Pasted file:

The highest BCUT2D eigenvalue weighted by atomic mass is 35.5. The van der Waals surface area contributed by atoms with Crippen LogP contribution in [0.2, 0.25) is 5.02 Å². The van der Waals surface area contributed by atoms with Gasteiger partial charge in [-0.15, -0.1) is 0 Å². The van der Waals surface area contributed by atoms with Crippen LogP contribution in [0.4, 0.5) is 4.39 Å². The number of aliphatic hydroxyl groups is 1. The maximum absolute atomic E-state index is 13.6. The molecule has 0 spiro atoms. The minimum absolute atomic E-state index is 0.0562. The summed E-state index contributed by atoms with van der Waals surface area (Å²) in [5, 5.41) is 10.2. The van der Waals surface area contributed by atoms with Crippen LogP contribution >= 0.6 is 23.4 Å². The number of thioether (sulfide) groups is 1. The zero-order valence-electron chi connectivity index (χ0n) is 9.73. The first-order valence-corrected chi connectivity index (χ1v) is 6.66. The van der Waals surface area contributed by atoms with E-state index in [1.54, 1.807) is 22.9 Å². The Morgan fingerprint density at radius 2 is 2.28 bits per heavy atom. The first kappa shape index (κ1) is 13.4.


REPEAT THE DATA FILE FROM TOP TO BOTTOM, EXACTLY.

The highest BCUT2D eigenvalue weighted by atomic mass is 35.5. The van der Waals surface area contributed by atoms with Crippen LogP contribution in [0.2, 0.25) is 5.02 Å². The van der Waals surface area contributed by atoms with Gasteiger partial charge in [-0.15, -0.1) is 0 Å². The van der Waals surface area contributed by atoms with Crippen LogP contribution in [0.4, 0.5) is 4.39 Å². The number of aliphatic hydroxyl groups is 1. The maximum absolute atomic E-state index is 13.6. The molecule has 0 spiro atoms. The minimum absolute atomic E-state index is 0.0562. The summed E-state index contributed by atoms with van der Waals surface area (Å²) in [5, 5.41) is 10.2. The van der Waals surface area contributed by atoms with Crippen LogP contribution >= 0.6 is 23.4 Å². The number of thioether (sulfide) groups is 1. The zero-order valence-electron chi connectivity index (χ0n) is 9.73. The first-order valence-corrected chi connectivity index (χ1v) is 6.66. The van der Waals surface area contributed by atoms with E-state index in [1.54, 1.807) is 22.9 Å². The Morgan fingerprint density at radius 2 is 2.28 bits per heavy atom. The first kappa shape index (κ1) is 13.4.